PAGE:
Raised in the deep powder of Tahoe, skiing off-piste before I knew what that meant, I loved every second of the descent. Yes, it was challenging, but also very satisfying, knowing I’d earned my turns. I never needed my beacon, but was glad for the security it offered. Back at the base of the mountain, I switched my skis back to climb mode, and ‘cross-country skied’ my way back to the car on flat terrain. The sun was setting by the time we returned, and trust me, I’d earned my pizza and beer.

What you’ll need to get started in AT skiing:

  • AT or telemark skis (these are the skis I tried)
  • AT or telemark boots (the most comfortable seem to be Dynafit)
  • any ski poles
  • backpack
  • shovel, probe, and beacon
  • breathable outerwear
  • plenty of layers (wool is best)

Tips for beginners (like me):

I recommend going with a guide, like I did, your first time out (or any time out in an unfamiliar area). Most guide services can also rent AT skis and boots, which are expensive to buy yourself at first. More importantly, guides know where to go and are trained in avalanche safety (check to make sure!).

Cascade Huts

Any time out in the backcountry, everyone in your party should carry a beacon and shovel, at very least. I fell once during my trip, and lost one ski. It was deeply buried almost instantly, and had it been me, I would have been glad for my beacon, guiding others to me. Luckily, I found the ski without needing my shovel. If you go out without a guide, you should have completed an avalanche safety course. They are offered almost everywhere now, from gear stores to ski resorts.

If you haven’t explored winter terrain at all yet, start by snowshoeing or cross-country skiing. Hit trails you’re familiar with in the summer months; they’ll have a different feel in winter! Alternatively, try backcountry skiing from lift-accessed terrain. At any ski resort, look at a terrain map to see where off-piste (or non-groomed) terrain is located. Make sure it’s open the morning of your ski, and then climb only from the top of a lift (shortening your ‘hike’). Yes, others will have the same idea, so make this one of your first few runs of the day. Afterward, relax with some cruisers. Some resorts, such as Keystone Mountain in Colorado, even offer cat rides to off-piste terrain, allowing skiers to find fresh powder without AT gear.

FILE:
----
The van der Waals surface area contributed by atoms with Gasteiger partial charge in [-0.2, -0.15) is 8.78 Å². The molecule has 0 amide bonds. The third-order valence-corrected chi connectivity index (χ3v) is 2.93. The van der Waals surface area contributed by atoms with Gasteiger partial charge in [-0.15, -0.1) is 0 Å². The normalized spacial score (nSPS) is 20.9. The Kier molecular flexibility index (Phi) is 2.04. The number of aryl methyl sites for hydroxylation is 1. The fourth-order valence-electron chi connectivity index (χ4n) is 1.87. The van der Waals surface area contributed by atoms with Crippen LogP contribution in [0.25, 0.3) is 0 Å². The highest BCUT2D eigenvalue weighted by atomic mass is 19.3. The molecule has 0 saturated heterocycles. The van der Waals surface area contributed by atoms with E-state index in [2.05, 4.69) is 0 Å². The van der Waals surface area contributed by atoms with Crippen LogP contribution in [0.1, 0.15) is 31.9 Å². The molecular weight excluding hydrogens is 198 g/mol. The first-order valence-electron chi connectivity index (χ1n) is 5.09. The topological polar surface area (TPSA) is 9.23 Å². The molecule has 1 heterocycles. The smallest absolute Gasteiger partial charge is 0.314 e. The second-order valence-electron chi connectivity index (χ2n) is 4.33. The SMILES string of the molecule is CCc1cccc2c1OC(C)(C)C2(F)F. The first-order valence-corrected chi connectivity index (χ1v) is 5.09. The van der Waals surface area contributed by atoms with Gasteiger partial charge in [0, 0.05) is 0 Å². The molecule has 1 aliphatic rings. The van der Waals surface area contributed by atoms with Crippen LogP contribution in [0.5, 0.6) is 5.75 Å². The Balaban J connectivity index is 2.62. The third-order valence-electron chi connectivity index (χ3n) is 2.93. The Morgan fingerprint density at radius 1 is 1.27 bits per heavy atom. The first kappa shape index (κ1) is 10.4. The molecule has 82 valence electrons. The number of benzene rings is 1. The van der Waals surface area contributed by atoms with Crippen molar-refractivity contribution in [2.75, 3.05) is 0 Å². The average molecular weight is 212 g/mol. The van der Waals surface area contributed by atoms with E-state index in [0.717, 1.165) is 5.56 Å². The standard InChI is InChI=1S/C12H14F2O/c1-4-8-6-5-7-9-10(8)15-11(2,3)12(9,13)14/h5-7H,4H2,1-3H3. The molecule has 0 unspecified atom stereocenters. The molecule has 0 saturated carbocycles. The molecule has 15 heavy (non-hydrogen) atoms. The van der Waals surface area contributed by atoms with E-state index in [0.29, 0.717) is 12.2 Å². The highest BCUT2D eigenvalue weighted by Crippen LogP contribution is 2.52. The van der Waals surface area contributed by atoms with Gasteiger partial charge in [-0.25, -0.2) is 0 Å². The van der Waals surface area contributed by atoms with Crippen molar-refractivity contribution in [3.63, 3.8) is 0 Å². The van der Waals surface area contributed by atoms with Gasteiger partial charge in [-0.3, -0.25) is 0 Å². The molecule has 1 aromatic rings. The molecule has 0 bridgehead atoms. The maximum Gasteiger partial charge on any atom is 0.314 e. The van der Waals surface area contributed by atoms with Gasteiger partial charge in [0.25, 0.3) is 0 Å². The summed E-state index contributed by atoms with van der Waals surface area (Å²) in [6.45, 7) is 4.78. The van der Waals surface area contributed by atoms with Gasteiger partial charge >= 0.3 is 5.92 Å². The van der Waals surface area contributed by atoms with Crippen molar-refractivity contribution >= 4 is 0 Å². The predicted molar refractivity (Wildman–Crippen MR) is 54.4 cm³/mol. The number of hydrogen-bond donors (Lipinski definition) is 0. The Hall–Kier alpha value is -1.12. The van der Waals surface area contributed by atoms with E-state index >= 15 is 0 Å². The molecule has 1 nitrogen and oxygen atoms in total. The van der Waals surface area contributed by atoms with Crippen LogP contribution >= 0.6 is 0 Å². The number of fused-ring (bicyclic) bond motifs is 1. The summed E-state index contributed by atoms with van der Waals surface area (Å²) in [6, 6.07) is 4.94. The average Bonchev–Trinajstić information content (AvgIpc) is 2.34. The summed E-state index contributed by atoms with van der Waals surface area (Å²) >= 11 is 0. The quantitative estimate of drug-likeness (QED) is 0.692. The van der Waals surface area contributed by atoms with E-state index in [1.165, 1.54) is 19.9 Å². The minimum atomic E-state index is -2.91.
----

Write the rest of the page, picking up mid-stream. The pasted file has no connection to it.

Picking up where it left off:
Can kids AT ski? Sure, though it’s currently hard to find skis and boots to fit kids under age 12 or so. There’s a reason for this: AT skiing is a lot of work. My recommendation (that I’m following with my own kids): introduce the idea of backcountry exploration when kids are small, with snowshoe treks. Then, graduate to AT skiing when kids are teens. Make sure they’re expert skiers on groomed terrain, too.

Can snowboarders AT ‘ski’? Yes, Voile and other makers are now creating split snowboards, which split into two short ‘skis’ for the uphill climb, then come together to create a board for the downhill. It’s the coolest transformer yet!

I’ve heard the argument that AT skiing is popular because skiers can avoid the high cost of lift tickets. While this is true, and while I do think most lift ticket prices have gotten out-of-hand, I don’t think true AT ski lovers climb miles of terrain for this savings. It’s simply too much work to do it for any reason but a love of the outdoors and the sense of freedom. It’s a way to challenge oneself outside of the ski resorts, and well worth the effort of learning a new discipline within alpine skiing.

I toured the Wasatch with Utah Mountain Adventures at no cost, for the purpose of testing AT ski gear.